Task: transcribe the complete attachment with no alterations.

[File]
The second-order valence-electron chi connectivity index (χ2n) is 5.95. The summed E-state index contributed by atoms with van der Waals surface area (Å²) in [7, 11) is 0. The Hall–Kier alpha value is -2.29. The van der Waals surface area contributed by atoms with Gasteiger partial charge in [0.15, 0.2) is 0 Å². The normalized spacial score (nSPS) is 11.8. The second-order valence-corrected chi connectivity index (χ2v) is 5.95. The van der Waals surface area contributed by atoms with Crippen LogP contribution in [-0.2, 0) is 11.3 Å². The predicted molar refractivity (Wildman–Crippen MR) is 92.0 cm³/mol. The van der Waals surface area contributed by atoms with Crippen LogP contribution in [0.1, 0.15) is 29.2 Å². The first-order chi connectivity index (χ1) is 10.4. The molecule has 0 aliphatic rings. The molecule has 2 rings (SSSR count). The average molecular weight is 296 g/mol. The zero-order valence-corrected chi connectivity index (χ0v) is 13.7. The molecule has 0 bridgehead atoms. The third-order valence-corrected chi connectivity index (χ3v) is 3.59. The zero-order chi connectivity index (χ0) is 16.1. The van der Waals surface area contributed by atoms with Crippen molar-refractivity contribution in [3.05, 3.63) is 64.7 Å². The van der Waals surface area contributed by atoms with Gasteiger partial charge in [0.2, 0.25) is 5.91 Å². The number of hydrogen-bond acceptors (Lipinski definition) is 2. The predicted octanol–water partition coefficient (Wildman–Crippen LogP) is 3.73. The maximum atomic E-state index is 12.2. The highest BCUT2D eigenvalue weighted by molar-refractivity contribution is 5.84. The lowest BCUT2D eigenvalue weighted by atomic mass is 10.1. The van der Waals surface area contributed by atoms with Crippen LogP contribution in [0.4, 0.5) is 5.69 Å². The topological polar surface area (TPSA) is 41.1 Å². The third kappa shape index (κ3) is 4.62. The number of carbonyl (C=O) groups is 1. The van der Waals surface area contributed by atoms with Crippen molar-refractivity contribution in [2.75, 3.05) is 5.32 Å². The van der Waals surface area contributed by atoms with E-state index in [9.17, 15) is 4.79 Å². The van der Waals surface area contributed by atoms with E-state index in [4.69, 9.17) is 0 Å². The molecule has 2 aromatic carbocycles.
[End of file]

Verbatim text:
The second-order valence-electron chi connectivity index (χ2n) is 5.95. The summed E-state index contributed by atoms with van der Waals surface area (Å²) in [7, 11) is 0. The Hall–Kier alpha value is -2.29. The van der Waals surface area contributed by atoms with Gasteiger partial charge in [0.15, 0.2) is 0 Å². The normalized spacial score (nSPS) is 11.8. The second-order valence-corrected chi connectivity index (χ2v) is 5.95. The van der Waals surface area contributed by atoms with Crippen LogP contribution in [-0.2, 0) is 11.3 Å². The predicted molar refractivity (Wildman–Crippen MR) is 92.0 cm³/mol. The van der Waals surface area contributed by atoms with Crippen LogP contribution in [0.1, 0.15) is 29.2 Å². The first-order chi connectivity index (χ1) is 10.4. The molecule has 0 aliphatic rings. The molecule has 2 rings (SSSR count). The average molecular weight is 296 g/mol. The zero-order valence-corrected chi connectivity index (χ0v) is 13.7. The molecule has 0 bridgehead atoms. The third-order valence-corrected chi connectivity index (χ3v) is 3.59. The zero-order chi connectivity index (χ0) is 16.1. The van der Waals surface area contributed by atoms with Crippen molar-refractivity contribution in [3.05, 3.63) is 64.7 Å². The van der Waals surface area contributed by atoms with Gasteiger partial charge in [0.2, 0.25) is 5.91 Å². The number of hydrogen-bond acceptors (Lipinski definition) is 2. The predicted octanol–water partition coefficient (Wildman–Crippen LogP) is 3.73. The maximum atomic E-state index is 12.2. The highest BCUT2D eigenvalue weighted by molar-refractivity contribution is 5.84. The lowest BCUT2D eigenvalue weighted by atomic mass is 10.1. The van der Waals surface area contributed by atoms with Crippen LogP contribution in [0.4, 0.5) is 5.69 Å². The topological polar surface area (TPSA) is 41.1 Å². The third kappa shape index (κ3) is 4.62. The number of carbonyl (C=O) groups is 1. The van der Waals surface area contributed by atoms with Crippen molar-refractivity contribution in [2.75, 3.05) is 5.32 Å². The van der Waals surface area contributed by atoms with E-state index in [9.17, 15) is 4.79 Å². The van der Waals surface area contributed by atoms with E-state index in [4.69, 9.17) is 0 Å². The molecule has 2 aromatic carbocycles.